I'll just start with an example. We have a repeating task "Release library" which in the beggining we agreed on an estimate of 2 points: it seemed to be twice as hard as our 1 point baseline. As we have this task more and more often in our sprints, it got easier for us to do it, all the steps are known so now we tend to estimate the exact same task as a 1 point task.

Is this ok from scrum perspective? From my understanding, complexity-wise the task says the same thing and it should remain 2 points forever, just that now it's more simple for everybody, similiar to a 1 point task (which makes sense).

What should be done in similar cases? I see only 2 solutions which both feel wrong:

  1. Estimate points remain the same, even though the task seems less complex than it used to be.

    1. Decrease estimate points, but then you might see a decrease in team velocity. (of course if this happens more often).

Please consider the example just an example, imagine something similar to any other stories.

  • If you do the task often, chances are some steps become automated or, semi-automated (ie. follow this list of steps, no need to think)
    – Ewan
    May 27, 2015 at 11:55

4 Answers 4


Agile and Scrum make a big deal about constant vigilance to always improve as a team. Why should your estimates not follow suit in this manner? I would suggest to redefine the estimate of those stories that the team believes is a more accurate reflection of the complexity/work that it now takes, versus what it once was.

I found that keeping a set of reference stories that the team fully understands is best in helping to estimate future stories. Constantly refining what those reference stories were every couple of sprints was able to better the teams ability to estimate. This helped with future planning and ensuring that the new work's estimate was not inflated. Complexity of tasks shifts due to the team getting more used to one another, having gained better intimate knowledge of the code and becoming more experienced overall. It seems that you are seeing that your team is getting quicker at completing what once used to be a harder task.

The velocity in your Sprints will average out over time. Velocity is not an end all measure to an amount of work, but a tool that helps better estimate a work load the team can confidently complete in the Sprint timebox.


The idea of velocity is to allow a team to roughly predict what the capacity is for the next sprint. It has no other purpose than that.

So the answer to your question is to do whatever best helps you predict your team's sprint capacity.

It doesn't matter if the rolling average of velocity goes up or if it goes down. It is not a measure of performance or of team capacity. It is a simply an aid to planning that lets you put a reasonable amount of work in to sprints.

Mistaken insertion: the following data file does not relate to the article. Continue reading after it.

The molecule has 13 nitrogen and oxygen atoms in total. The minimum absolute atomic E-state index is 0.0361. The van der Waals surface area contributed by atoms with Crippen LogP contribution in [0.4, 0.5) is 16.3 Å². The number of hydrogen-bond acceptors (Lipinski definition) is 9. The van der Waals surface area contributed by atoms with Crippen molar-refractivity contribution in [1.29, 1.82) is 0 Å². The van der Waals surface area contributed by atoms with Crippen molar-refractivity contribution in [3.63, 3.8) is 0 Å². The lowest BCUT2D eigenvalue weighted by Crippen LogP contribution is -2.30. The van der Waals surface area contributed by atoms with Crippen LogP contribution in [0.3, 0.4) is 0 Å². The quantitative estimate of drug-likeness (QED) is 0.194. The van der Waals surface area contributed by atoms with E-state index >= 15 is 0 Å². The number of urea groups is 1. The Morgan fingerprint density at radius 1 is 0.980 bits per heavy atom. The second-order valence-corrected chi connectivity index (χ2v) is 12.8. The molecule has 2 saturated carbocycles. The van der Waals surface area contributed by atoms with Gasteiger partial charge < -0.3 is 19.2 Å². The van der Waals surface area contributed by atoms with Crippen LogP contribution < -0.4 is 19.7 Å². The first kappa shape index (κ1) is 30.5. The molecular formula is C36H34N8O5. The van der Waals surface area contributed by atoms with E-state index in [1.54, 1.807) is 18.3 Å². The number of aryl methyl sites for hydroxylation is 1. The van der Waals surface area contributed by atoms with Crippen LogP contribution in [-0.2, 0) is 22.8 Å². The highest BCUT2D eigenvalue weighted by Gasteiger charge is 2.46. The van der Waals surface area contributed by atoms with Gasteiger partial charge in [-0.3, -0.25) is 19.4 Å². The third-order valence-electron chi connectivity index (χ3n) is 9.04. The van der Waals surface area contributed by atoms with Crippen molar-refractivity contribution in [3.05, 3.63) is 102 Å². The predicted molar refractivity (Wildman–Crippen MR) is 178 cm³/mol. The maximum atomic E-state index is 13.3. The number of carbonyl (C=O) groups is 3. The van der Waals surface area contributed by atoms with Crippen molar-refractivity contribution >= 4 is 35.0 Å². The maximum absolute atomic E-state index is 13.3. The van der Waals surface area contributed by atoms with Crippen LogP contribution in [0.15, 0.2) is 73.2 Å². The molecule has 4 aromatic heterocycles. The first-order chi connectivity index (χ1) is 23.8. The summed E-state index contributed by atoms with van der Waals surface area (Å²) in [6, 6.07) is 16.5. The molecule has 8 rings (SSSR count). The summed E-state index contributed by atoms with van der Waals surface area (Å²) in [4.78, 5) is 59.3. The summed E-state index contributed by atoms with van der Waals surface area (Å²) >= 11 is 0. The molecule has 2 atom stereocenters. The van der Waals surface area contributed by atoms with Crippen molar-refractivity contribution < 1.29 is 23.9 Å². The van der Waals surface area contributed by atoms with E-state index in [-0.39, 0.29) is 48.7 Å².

In the example you have given, I would suggest that if you leave the size at 2 points then you may end up under-estimating how much work to put in a sprint if it contains this type of story. It would be better to make the adjustment to 1 point so that your velocity correctly reflects what the team is likely to achieve in a sprint.


Maybe, a good aproach to conduce this situation is to always review the requirements and the efforts of the tasks before sprint starts.

Complexity is not always the same and it can affected at any moment depending of many factors (there is a very big study about this: http://en.wikipedia.org/wiki/Complexity). One factor is the one that you said "As we have this task more and more often in our sprints, it got easier..." (experience).

A tool that I use on our team to stabilish a point of complexity is the planning poker. It helps a lot, and believe, sometimes we play it twice (in different times) and we get different points of view.


If you decrease the estimate to 1 point, why does your velocity go down? Aren't you bringing in another 1 point of something else to match your predicted velocity?

If you keep it the same at 2 points, but find the team is finishing earlier, then aren't you finding that you can poach another 1 point of task work and that your velocity is increasing?

There is no right/wrong way to modify the estimate, your velocity will naturally adjust based on which option you choose to show that over time the task is simpler or that the team can handle more complexity. Just make sure you keep your estimation practice consistent.

Choose the option that the team can relate to the best AND ensures that the team's velocity and estimation practices remain in control of the team.

Your Answer

By clicking “Post Your Answer”, you agree to our terms of service and acknowledge you have read our privacy policy.

Not the answer you're looking for? Browse other questions tagged or ask your own question.